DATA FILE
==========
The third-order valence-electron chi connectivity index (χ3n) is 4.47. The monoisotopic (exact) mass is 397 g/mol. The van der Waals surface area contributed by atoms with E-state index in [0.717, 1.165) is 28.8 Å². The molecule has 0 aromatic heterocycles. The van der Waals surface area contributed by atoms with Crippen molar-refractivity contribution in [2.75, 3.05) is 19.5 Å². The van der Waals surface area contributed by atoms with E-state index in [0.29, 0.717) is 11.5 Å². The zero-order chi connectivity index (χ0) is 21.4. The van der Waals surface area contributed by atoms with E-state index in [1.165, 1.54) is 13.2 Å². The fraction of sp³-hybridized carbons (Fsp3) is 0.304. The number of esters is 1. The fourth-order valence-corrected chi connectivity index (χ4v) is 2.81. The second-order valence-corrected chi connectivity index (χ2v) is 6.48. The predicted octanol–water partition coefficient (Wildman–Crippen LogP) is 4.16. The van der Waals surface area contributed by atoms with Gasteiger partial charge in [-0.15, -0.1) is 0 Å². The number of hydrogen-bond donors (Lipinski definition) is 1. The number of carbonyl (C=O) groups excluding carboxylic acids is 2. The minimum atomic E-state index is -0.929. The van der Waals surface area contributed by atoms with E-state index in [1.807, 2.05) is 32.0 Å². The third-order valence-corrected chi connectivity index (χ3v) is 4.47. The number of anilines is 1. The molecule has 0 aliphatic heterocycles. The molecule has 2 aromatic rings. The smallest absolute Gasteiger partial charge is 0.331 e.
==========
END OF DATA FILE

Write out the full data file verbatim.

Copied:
The third-order valence-electron chi connectivity index (χ3n) is 4.47. The monoisotopic (exact) mass is 397 g/mol. The van der Waals surface area contributed by atoms with E-state index in [0.717, 1.165) is 28.8 Å². The molecule has 0 aromatic heterocycles. The van der Waals surface area contributed by atoms with Crippen molar-refractivity contribution in [2.75, 3.05) is 19.5 Å². The van der Waals surface area contributed by atoms with E-state index in [0.29, 0.717) is 11.5 Å². The zero-order chi connectivity index (χ0) is 21.4. The van der Waals surface area contributed by atoms with E-state index in [1.165, 1.54) is 13.2 Å². The fraction of sp³-hybridized carbons (Fsp3) is 0.304. The number of esters is 1. The fourth-order valence-corrected chi connectivity index (χ4v) is 2.81. The second-order valence-corrected chi connectivity index (χ2v) is 6.48. The predicted octanol–water partition coefficient (Wildman–Crippen LogP) is 4.16. The van der Waals surface area contributed by atoms with Gasteiger partial charge in [-0.15, -0.1) is 0 Å². The number of hydrogen-bond donors (Lipinski definition) is 1. The number of carbonyl (C=O) groups excluding carboxylic acids is 2. The minimum atomic E-state index is -0.929. The van der Waals surface area contributed by atoms with E-state index in [1.807, 2.05) is 32.0 Å². The third-order valence-corrected chi connectivity index (χ3v) is 4.47. The number of anilines is 1. The molecule has 0 aliphatic heterocycles. The molecule has 2 aromatic rings. The smallest absolute Gasteiger partial charge is 0.331 e.